How to learn accordion sheet music or where to find songs (links& videos)

How nice it would be to be able to simply play such an instrument.

To just bang on the keys or strings and immediately deliver a melodious result, to immediately inspire everyone in the room, to be able to play every song by ear and to play along with half a dozen other musicians off the cuff.

Yes, what would that be nice!

But stupidly, before the freestyle comes the duty, as is so often the case and especially when it comes to playing such a complex instrument as the "accordion" – at least to the point where it no longer just feels like Katzenjammer listens.

To make this possible, a common language is necessary, which all musicians should master – if only for the sake of simple communication. And this common language is the so-called Music notation.

Or in other words: As a student who wants to learn to play sustainably and well, you can’t avoid learning to read sheet music. That’s why we will now deal with the topic of music notation for beginners on the accordion.

Learning accordion without sheet music – is it possible? Is this a sensible option?

The most important question we want to answer right at the beginning.

Let’s start like this: You can learn any instrument without being able to read musical notes. Rock and pop music, as well as jazz, are full of so-called "HIV" Self-taught, who don’t have the faintest idea what note they’re playing and why it’s still the right one.

So you might as well not bother with learning music scores, of course. Countless sailors, who could neither read nor write, let alone read music, mastered their "Schifferklavier", as the accordion is also affectionately called, perfectly.

BUT: If you want to learn an instrument, especially such a complex one as the accordion, without all the theory, you need an enormously musical talent. Quite a few of these self-taught musicians have what is called "absolute pitch", that means they know from their gut which chord goes with which singing voice. But these are also the exceptions.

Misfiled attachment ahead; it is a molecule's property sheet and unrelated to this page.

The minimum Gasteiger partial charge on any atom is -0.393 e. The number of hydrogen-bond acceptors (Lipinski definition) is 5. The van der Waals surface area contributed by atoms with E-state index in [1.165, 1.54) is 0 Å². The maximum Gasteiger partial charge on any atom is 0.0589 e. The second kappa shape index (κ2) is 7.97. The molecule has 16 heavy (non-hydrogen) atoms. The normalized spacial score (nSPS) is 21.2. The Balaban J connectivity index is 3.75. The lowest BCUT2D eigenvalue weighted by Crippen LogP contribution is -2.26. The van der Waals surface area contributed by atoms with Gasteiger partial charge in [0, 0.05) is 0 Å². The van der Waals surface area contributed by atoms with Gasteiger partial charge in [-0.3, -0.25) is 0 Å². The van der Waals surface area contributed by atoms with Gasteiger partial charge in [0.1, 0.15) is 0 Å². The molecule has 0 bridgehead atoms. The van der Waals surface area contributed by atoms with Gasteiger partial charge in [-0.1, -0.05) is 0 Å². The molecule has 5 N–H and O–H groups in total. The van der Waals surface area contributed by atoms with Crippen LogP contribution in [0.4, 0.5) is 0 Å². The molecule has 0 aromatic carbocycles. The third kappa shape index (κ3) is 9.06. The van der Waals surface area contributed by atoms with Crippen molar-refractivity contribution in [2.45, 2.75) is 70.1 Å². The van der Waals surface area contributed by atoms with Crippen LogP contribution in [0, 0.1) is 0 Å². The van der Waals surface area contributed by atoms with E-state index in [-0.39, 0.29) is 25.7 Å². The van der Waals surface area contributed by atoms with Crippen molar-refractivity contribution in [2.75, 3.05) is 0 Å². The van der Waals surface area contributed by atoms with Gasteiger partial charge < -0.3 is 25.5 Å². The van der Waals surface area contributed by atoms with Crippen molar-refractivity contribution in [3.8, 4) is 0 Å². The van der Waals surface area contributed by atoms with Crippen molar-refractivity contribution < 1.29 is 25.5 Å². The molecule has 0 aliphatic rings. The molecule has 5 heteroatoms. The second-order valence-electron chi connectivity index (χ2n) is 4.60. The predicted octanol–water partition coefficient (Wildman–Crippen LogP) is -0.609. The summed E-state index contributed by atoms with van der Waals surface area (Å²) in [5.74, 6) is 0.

You should not rely on the fact that you are one of the chosen ones. If you really want to get the most out of your instrument, you have to have internalized the theory already.

Plus, it’s worth the effort to learn musical notes.

The advantage is obvious: With this knowledge, you can learn to play the accordion every song and play directly from the sheet, even if it is unknown to you.

And since you are then on the same level of knowledge as most other musicians, you also immediately speak the same language. Just put a few notes in front of a well-trained musician and in a few minutes the song will start to sound. This is what the music theory actually: It makes your own playing as well as the Playing together with others much easier.

Furthermore you get a deeper understanding of music in itself.

That is why it is ALWAYS worthwhile to learn music notation and to forego "learning to play the accordion without notation" right from the start.

You just mustn’t see the whole thing as a chore, but as a privilege to be able to study it. If you really want to become something on your instrument, you don’t really have any other choice.

Learning notes for beginners – what is in store for you??

Admittedly: At the beginning this tangle of Score – this is what you call a song or a piece that has been put down on paper by means of sheet music – a book with seven seals.

You’ll never figure out on your own how it should work to be able to read it fluently and play it at the same time.

Learning notes for beginners – it’s like staring at Egyptian hieroglyphics. You might know as a beginner that somewhere there are single sheet music chords, which in turn lead to harmonies are bundled. Something about the grade also tells you in what Bar to play them, i.e. how long the Sound is held.

But what? octaves, fifth chords, sixteenths – your head already whirls at the first look.

How should one ever be able to learn all this?

Don’t you prefer to try learning without sheet music?? There one would be spared nevertheless a rather long ox journey, or?

The answer is: No!

As difficult as you think, learning to read music notes for the accordion is not that difficult – if you get the right instructions in your hands.

For example, take a look at this very simple explanation for the beginning, which you can find for free on the net. Here you learn within shortest time already once of the most important Scales at all to learn the C major scale.

Learn sheet music online: After this pattern you learn the other scales also quite fast. So it’s not that difficult.